Why follow the crowds when you can hike a Camino that no one has ever heard of? If you are looking for a true adventure, hike one of these alternative Camino routes.

The Camino is one of the most life-changing experiences you can embark on. And the masses are quickly becoming aware of that. So during peak season, you might hit some pedestrian traffic on the more popular routes, the French route and the Portuguese route in particular. Lucky for you adventurous souls there are so many more options if you’re willing to venture a little off the beaten track. If you are looking for tranquillity, zero crowds and a touch of adventure then you’ve come to the right place. We’ve compiled a list of four of the best Camino routes that you’ve never heard of and tell you why you should do them before everyone else gets there.

1. The Camino Primitivo (The Original Way)

Distance: 315km

Location: Oviedo – Lugo

Camino routes alternative

The Camino Primitivo is understood to be the first pilgrimage route to Santiago de Compostela. You can expect stunning views and a few challenging climbs, as it is not flat. However, we have always found that the more challenging the endeavour, the more rewarding the experience. Steeped in history, this route dates all the way back to the 9th century when King Alfonso II developed it.

Wander through the valleys and mountains of Asturias and into Galicia. You’ll journey through woodlands, across farmlands and small rural villages into the city of Lugo, which is surrounded by incredible Roman walls and towers.

The route eventually connects to the Camino Frances in Melide allowing you to continue on to Santiago if you are up for the 50km addition. It really is a beautiful, tranquil walk through the amazing hilly countryside.

2. Via de la Plata (The Silver Way)

Distance: 1,000km

Location: Seville – Santiago

Camino routes alternative

The Via de la Plata, also known as Camino Mozárabe is the longest of the pilgrim routes at 1,000km. If you want peace and quiet, relatively flat terrain and the sun on the back of your neck, then this is the Camino for you.

Running through the remote Extremadura region of Spain, you will come across stunning forests and lakes with plenty of Roman ruins along the way. Keep your eyes peeled for the UNESCO World Heritage Site of Merida. Particular highlights include the Renaissance city of Salamanca, the planted fields of the Castilla y Leon region and the picturesque city of Ourense, known for its hot springs.

If you want time alone to just be with your thoughts and long days of walking then this is the route for you.

Hiking the Camino: Everything You Need to Know

3. The Via Podiensis (Le Puy Route)

Distance: 750km

Location: Le Puy – Saint-Jean-Pied-de-Port

Camino routes alternative

The Via Podiensis starts in the south of France in the picturesque town of Le Puy in the Auvergne region. It is well known for its spectacular churches and monuments. This is another option for those looking for a challenge rather than a leisurely stroll, as the route can be hilly and has steep ascents throughout. The climbs are worth the effort though.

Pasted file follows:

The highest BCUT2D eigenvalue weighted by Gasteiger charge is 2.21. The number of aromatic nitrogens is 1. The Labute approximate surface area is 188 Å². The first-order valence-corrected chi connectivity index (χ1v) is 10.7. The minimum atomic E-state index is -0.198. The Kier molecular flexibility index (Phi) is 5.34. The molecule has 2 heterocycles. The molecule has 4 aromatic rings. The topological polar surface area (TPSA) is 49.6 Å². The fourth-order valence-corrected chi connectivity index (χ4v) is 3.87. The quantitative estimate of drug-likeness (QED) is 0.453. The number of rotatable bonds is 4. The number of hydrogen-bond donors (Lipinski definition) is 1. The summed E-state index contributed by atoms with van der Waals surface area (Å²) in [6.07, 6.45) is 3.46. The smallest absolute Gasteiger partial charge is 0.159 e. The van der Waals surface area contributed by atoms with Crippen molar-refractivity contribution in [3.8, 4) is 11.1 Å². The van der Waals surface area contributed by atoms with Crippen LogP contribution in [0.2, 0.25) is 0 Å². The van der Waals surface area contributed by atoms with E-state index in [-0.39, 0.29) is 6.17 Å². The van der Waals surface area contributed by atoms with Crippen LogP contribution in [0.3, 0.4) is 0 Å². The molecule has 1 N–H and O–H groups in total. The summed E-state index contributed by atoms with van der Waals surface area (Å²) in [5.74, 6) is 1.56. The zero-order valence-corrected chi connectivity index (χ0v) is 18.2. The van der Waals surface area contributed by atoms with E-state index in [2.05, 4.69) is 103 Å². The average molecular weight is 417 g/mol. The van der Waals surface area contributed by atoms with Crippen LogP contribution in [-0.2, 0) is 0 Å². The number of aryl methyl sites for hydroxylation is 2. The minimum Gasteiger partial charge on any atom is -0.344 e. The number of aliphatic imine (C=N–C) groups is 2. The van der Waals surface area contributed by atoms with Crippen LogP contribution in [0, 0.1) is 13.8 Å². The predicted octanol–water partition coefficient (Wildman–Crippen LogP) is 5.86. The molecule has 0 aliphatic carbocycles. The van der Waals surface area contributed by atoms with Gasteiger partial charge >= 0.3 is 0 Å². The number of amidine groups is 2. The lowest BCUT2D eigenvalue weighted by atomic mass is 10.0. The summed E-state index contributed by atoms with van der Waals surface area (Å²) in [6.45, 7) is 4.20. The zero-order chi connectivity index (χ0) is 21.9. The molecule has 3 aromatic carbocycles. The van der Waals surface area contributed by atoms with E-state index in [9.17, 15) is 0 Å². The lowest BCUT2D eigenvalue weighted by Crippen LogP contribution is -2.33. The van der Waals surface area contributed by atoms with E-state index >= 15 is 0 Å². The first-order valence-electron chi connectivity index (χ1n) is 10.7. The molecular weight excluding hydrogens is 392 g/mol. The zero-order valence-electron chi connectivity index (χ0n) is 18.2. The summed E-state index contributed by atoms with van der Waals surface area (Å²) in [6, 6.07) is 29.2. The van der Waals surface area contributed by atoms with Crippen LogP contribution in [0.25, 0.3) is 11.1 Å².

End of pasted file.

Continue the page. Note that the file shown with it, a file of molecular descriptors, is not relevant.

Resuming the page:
There are several incredible UNESCO World Heritage Sites scattered along the route, combined with the cathedral at Le Puy-en-Velay and the bridge at Conques, makes it one of the most scenic Caminos.

Another key attraction (for wine lovers in particular) is the vineyards of Armagnac. After which the trail winds its way into the iconic Pyrenees mountain range, finishing in the beautiful medieval town of Saint-Jean-Pied-de-Port. The French Way begins here where if you are up to it, you can continue on over the mountains to Santiago.

4. The Camino Ingles (English Way)

Distance: 120km

Location: Ferrol – Santiago

Camino routes alternative

This was once the main route to Santiago de Compostela for pilgrims travelling from England, Ireland, Scotland and Scandinavia. It typically starts in A Coruna or the sheltered port town of Ferrol on the northwest tip of Spain. The beaches and wonderful sea views will keep you entertained, before climbing inland into rolling farmland, past old churches and tree-lined paths to Santiago.

The route was recently revived with new signposting so it’s well waymarked and many of the milestones have interactive QR codes offering information on the towns along the way. Fun fact, Glen Hansard alongside a crew of writers, musicians, an artist and a stonemason recently embarked on the Camino by sea in a traditional boat all the way to A Coruna.

If you think you’re ready to take the plunge, then Follow the Camino is offering a 10% discount using code Outsider10 if you book with them by 30 March 2018. Find out more at www.followthecamino.com

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By Orla O'Muiri

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